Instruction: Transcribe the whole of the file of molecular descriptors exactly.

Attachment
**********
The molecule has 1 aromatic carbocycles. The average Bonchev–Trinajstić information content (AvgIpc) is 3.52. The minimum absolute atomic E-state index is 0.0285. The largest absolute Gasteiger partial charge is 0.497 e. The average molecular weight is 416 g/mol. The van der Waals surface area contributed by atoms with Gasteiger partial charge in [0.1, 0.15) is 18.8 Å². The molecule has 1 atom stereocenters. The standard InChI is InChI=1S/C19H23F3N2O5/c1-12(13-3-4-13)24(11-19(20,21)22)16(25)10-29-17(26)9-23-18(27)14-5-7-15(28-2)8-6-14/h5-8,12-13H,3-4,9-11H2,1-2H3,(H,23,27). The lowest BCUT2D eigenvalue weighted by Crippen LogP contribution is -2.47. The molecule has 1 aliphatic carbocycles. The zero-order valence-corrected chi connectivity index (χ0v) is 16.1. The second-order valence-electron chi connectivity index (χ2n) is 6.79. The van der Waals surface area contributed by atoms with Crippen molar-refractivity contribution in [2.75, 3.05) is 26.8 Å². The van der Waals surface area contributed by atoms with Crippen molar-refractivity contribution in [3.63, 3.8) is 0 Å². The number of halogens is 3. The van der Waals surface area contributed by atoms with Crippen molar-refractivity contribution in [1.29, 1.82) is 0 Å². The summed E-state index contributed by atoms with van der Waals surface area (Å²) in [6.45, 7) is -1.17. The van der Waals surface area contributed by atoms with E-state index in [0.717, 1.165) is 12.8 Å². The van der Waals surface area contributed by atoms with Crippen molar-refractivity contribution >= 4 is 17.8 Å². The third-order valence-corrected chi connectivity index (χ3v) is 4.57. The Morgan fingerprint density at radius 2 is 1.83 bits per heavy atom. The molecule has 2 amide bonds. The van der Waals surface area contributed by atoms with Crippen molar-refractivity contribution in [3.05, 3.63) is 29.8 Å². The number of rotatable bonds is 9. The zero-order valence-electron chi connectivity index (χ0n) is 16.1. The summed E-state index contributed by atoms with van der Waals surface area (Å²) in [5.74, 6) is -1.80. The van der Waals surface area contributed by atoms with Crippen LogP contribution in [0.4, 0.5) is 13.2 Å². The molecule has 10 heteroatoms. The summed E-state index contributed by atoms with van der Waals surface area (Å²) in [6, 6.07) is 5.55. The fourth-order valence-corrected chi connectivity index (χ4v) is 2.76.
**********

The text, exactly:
The molecule has 1 aromatic carbocycles. The average Bonchev–Trinajstić information content (AvgIpc) is 3.52. The minimum absolute atomic E-state index is 0.0285. The largest absolute Gasteiger partial charge is 0.497 e. The average molecular weight is 416 g/mol. The van der Waals surface area contributed by atoms with Gasteiger partial charge in [0.1, 0.15) is 18.8 Å². The molecule has 1 atom stereocenters. The standard InChI is InChI=1S/C19H23F3N2O5/c1-12(13-3-4-13)24(11-19(20,21)22)16(25)10-29-17(26)9-23-18(27)14-5-7-15(28-2)8-6-14/h5-8,12-13H,3-4,9-11H2,1-2H3,(H,23,27). The lowest BCUT2D eigenvalue weighted by Crippen LogP contribution is -2.47. The molecule has 1 aliphatic carbocycles. The zero-order valence-corrected chi connectivity index (χ0v) is 16.1. The second-order valence-electron chi connectivity index (χ2n) is 6.79. The van der Waals surface area contributed by atoms with Crippen molar-refractivity contribution in [2.75, 3.05) is 26.8 Å². The van der Waals surface area contributed by atoms with Crippen molar-refractivity contribution in [3.63, 3.8) is 0 Å². The number of halogens is 3. The van der Waals surface area contributed by atoms with Crippen molar-refractivity contribution in [1.29, 1.82) is 0 Å². The summed E-state index contributed by atoms with van der Waals surface area (Å²) in [6.45, 7) is -1.17. The van der Waals surface area contributed by atoms with E-state index in [0.717, 1.165) is 12.8 Å². The van der Waals surface area contributed by atoms with Crippen molar-refractivity contribution >= 4 is 17.8 Å². The third-order valence-corrected chi connectivity index (χ3v) is 4.57. The Morgan fingerprint density at radius 2 is 1.83 bits per heavy atom. The molecule has 2 amide bonds. The van der Waals surface area contributed by atoms with Crippen molar-refractivity contribution in [3.05, 3.63) is 29.8 Å². The number of rotatable bonds is 9. The zero-order valence-electron chi connectivity index (χ0n) is 16.1. The summed E-state index contributed by atoms with van der Waals surface area (Å²) in [5.74, 6) is -1.80. The van der Waals surface area contributed by atoms with Crippen LogP contribution in [0.4, 0.5) is 13.2 Å². The molecule has 10 heteroatoms. The summed E-state index contributed by atoms with van der Waals surface area (Å²) in [6, 6.07) is 5.55. The fourth-order valence-corrected chi connectivity index (χ4v) is 2.76.